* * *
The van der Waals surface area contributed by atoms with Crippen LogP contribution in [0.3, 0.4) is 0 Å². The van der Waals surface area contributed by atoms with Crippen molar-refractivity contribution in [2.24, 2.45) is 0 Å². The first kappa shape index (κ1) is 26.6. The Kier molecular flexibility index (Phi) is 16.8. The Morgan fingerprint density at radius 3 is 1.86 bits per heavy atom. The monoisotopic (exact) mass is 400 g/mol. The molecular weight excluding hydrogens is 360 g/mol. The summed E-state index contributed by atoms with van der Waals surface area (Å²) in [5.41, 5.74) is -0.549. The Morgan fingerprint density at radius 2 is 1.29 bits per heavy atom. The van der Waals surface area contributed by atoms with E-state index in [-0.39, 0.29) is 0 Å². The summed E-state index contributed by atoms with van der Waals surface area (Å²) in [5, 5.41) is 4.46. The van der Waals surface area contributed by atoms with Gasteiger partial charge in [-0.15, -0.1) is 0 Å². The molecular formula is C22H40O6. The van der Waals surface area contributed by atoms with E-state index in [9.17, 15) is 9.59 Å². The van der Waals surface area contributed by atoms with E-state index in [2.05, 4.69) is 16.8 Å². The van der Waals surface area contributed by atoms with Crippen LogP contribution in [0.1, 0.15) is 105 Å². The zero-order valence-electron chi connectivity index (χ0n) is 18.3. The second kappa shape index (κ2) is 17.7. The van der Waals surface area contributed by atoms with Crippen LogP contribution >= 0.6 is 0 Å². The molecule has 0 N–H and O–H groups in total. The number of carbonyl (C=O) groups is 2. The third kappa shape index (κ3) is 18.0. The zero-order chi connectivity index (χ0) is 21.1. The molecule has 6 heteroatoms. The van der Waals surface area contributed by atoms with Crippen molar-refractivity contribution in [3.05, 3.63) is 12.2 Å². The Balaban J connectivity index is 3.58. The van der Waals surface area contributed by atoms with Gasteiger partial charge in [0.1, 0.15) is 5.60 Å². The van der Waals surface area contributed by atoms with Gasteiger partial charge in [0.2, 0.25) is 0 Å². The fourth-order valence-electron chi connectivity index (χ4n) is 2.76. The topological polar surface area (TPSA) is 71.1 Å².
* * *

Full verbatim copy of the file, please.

The van der Waals surface area contributed by atoms with Crippen LogP contribution in [0.3, 0.4) is 0 Å². The van der Waals surface area contributed by atoms with Crippen molar-refractivity contribution in [2.24, 2.45) is 0 Å². The first kappa shape index (κ1) is 26.6. The Kier molecular flexibility index (Phi) is 16.8. The Morgan fingerprint density at radius 3 is 1.86 bits per heavy atom. The monoisotopic (exact) mass is 400 g/mol. The molecular weight excluding hydrogens is 360 g/mol. The summed E-state index contributed by atoms with van der Waals surface area (Å²) in [5.41, 5.74) is -0.549. The Morgan fingerprint density at radius 2 is 1.29 bits per heavy atom. The van der Waals surface area contributed by atoms with E-state index in [-0.39, 0.29) is 0 Å². The summed E-state index contributed by atoms with van der Waals surface area (Å²) in [5, 5.41) is 4.46. The van der Waals surface area contributed by atoms with Gasteiger partial charge in [-0.15, -0.1) is 0 Å². The molecular formula is C22H40O6. The van der Waals surface area contributed by atoms with E-state index in [9.17, 15) is 9.59 Å². The van der Waals surface area contributed by atoms with E-state index in [2.05, 4.69) is 16.8 Å². The van der Waals surface area contributed by atoms with Crippen LogP contribution in [0.1, 0.15) is 105 Å². The zero-order valence-electron chi connectivity index (χ0n) is 18.3. The second kappa shape index (κ2) is 17.7. The van der Waals surface area contributed by atoms with Crippen LogP contribution >= 0.6 is 0 Å². The molecule has 0 N–H and O–H groups in total. The number of carbonyl (C=O) groups is 2. The third kappa shape index (κ3) is 18.0. The zero-order chi connectivity index (χ0) is 21.1. The molecule has 6 heteroatoms. The van der Waals surface area contributed by atoms with Crippen molar-refractivity contribution in [3.05, 3.63) is 12.2 Å². The Balaban J connectivity index is 3.58. The van der Waals surface area contributed by atoms with Gasteiger partial charge in [0.1, 0.15) is 5.60 Å². The van der Waals surface area contributed by atoms with Gasteiger partial charge in [0.2, 0.25) is 0 Å². The fourth-order valence-electron chi connectivity index (χ4n) is 2.76. The topological polar surface area (TPSA) is 71.1 Å².